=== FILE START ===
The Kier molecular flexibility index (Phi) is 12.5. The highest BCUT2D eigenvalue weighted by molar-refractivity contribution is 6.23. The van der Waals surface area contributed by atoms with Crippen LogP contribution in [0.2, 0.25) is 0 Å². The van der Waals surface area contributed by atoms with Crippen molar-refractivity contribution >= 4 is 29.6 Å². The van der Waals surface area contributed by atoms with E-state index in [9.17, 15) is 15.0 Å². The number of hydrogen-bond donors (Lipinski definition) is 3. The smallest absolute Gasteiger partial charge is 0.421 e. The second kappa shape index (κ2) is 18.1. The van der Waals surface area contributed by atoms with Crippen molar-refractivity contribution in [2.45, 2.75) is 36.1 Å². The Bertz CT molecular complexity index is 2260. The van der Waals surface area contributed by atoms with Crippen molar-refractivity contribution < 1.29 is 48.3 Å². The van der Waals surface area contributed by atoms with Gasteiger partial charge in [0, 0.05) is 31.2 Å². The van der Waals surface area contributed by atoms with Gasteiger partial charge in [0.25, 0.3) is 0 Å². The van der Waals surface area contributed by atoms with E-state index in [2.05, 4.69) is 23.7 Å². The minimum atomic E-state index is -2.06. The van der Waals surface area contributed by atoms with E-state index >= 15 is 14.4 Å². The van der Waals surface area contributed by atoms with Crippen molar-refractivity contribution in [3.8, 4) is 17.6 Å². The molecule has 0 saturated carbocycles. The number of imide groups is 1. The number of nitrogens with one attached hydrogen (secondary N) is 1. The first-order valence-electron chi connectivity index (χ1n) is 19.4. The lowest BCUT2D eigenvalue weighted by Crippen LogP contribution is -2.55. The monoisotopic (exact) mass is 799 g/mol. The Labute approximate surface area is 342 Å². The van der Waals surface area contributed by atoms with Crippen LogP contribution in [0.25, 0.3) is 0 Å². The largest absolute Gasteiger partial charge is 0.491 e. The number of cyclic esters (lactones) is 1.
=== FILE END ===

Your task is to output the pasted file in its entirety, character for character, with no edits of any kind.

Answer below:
The Kier molecular flexibility index (Phi) is 12.5. The highest BCUT2D eigenvalue weighted by molar-refractivity contribution is 6.23. The van der Waals surface area contributed by atoms with Crippen LogP contribution in [0.2, 0.25) is 0 Å². The van der Waals surface area contributed by atoms with Crippen molar-refractivity contribution >= 4 is 29.6 Å². The van der Waals surface area contributed by atoms with E-state index in [9.17, 15) is 15.0 Å². The number of hydrogen-bond donors (Lipinski definition) is 3. The smallest absolute Gasteiger partial charge is 0.421 e. The second kappa shape index (κ2) is 18.1. The van der Waals surface area contributed by atoms with Crippen molar-refractivity contribution in [2.45, 2.75) is 36.1 Å². The Bertz CT molecular complexity index is 2260. The van der Waals surface area contributed by atoms with Crippen molar-refractivity contribution < 1.29 is 48.3 Å². The van der Waals surface area contributed by atoms with Gasteiger partial charge in [0, 0.05) is 31.2 Å². The van der Waals surface area contributed by atoms with Gasteiger partial charge in [0.25, 0.3) is 0 Å². The van der Waals surface area contributed by atoms with E-state index in [2.05, 4.69) is 23.7 Å². The minimum atomic E-state index is -2.06. The van der Waals surface area contributed by atoms with E-state index >= 15 is 14.4 Å². The van der Waals surface area contributed by atoms with Crippen molar-refractivity contribution in [3.8, 4) is 17.6 Å². The molecule has 0 saturated carbocycles. The number of imide groups is 1. The number of nitrogens with one attached hydrogen (secondary N) is 1. The first-order valence-electron chi connectivity index (χ1n) is 19.4. The lowest BCUT2D eigenvalue weighted by Crippen LogP contribution is -2.55. The monoisotopic (exact) mass is 799 g/mol. The Labute approximate surface area is 342 Å². The van der Waals surface area contributed by atoms with Crippen LogP contribution in [0.25, 0.3) is 0 Å². The largest absolute Gasteiger partial charge is 0.491 e. The number of cyclic esters (lactones) is 1.